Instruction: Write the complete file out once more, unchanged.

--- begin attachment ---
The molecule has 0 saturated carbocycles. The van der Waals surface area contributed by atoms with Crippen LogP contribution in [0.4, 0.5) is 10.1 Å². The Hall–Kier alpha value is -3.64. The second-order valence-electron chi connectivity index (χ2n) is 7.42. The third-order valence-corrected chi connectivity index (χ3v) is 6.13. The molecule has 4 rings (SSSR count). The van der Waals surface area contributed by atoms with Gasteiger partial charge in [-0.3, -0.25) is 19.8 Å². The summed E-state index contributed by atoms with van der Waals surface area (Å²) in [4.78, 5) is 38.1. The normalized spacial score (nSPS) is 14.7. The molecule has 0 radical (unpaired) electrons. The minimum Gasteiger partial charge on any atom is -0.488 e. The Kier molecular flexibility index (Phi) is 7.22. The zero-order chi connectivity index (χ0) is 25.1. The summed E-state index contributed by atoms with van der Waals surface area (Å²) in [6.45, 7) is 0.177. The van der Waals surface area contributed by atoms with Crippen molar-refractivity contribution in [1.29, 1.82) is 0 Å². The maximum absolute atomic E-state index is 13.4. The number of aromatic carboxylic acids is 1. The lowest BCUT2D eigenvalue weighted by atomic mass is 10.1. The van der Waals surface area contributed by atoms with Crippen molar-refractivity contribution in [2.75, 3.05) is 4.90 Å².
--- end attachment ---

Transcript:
The molecule has 0 saturated carbocycles. The van der Waals surface area contributed by atoms with Crippen LogP contribution in [0.4, 0.5) is 10.1 Å². The Hall–Kier alpha value is -3.64. The second-order valence-electron chi connectivity index (χ2n) is 7.42. The third-order valence-corrected chi connectivity index (χ3v) is 6.13. The molecule has 4 rings (SSSR count). The van der Waals surface area contributed by atoms with Gasteiger partial charge in [-0.3, -0.25) is 19.8 Å². The summed E-state index contributed by atoms with van der Waals surface area (Å²) in [4.78, 5) is 38.1. The normalized spacial score (nSPS) is 14.7. The molecule has 0 radical (unpaired) electrons. The minimum Gasteiger partial charge on any atom is -0.488 e. The Kier molecular flexibility index (Phi) is 7.22. The zero-order chi connectivity index (χ0) is 25.1. The summed E-state index contributed by atoms with van der Waals surface area (Å²) in [6.45, 7) is 0.177. The van der Waals surface area contributed by atoms with Crippen molar-refractivity contribution in [1.29, 1.82) is 0 Å². The maximum absolute atomic E-state index is 13.4. The number of aromatic carboxylic acids is 1. The lowest BCUT2D eigenvalue weighted by atomic mass is 10.1. The van der Waals surface area contributed by atoms with Crippen molar-refractivity contribution in [2.75, 3.05) is 4.90 Å².